Mendel’s laws of genetics

According to Mendel’s first law (the law of segregation), in each generation, two alleles of any gene present in the parent individual segregate into independent sex cells (e.g. into individual sperm) without undergoing any change and without affecting one another. The second law (the law of independent assortment of characters) states that the individual pairs of alleles of various genes segregate into sex cells independently of one another and that the manner of segregation of one pair of alleles in no way affects the segregation of another pair. In the first decades of the 20th century, geneticists demonstrated that Mendel’s second law applies only to pairs of genes, each of which belongs to a different chromosome (see also Why do elephants change faster than mice?).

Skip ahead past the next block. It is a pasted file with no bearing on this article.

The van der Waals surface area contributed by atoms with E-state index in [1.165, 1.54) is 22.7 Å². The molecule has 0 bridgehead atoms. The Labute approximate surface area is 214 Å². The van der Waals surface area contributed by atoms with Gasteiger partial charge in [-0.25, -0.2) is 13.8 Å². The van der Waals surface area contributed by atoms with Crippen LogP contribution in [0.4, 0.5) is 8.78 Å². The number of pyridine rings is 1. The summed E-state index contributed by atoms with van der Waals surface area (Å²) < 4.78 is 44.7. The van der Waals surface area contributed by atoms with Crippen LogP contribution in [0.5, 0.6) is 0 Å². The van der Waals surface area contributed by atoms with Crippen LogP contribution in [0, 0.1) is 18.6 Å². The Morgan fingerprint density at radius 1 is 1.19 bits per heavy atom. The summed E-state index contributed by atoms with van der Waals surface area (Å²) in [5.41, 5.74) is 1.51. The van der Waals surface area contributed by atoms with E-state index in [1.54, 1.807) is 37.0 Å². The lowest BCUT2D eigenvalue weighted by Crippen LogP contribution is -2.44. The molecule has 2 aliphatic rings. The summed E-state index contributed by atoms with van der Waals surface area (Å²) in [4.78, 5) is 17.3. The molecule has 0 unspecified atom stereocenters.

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The classical Darwinian theory of evolution can explain the evolution of adaptive traits only in asexual organisms. The frozen plasticity theory is much more general: It can also explain the origin and evolution of adaptive traits in both asexual and sexual organisms Read more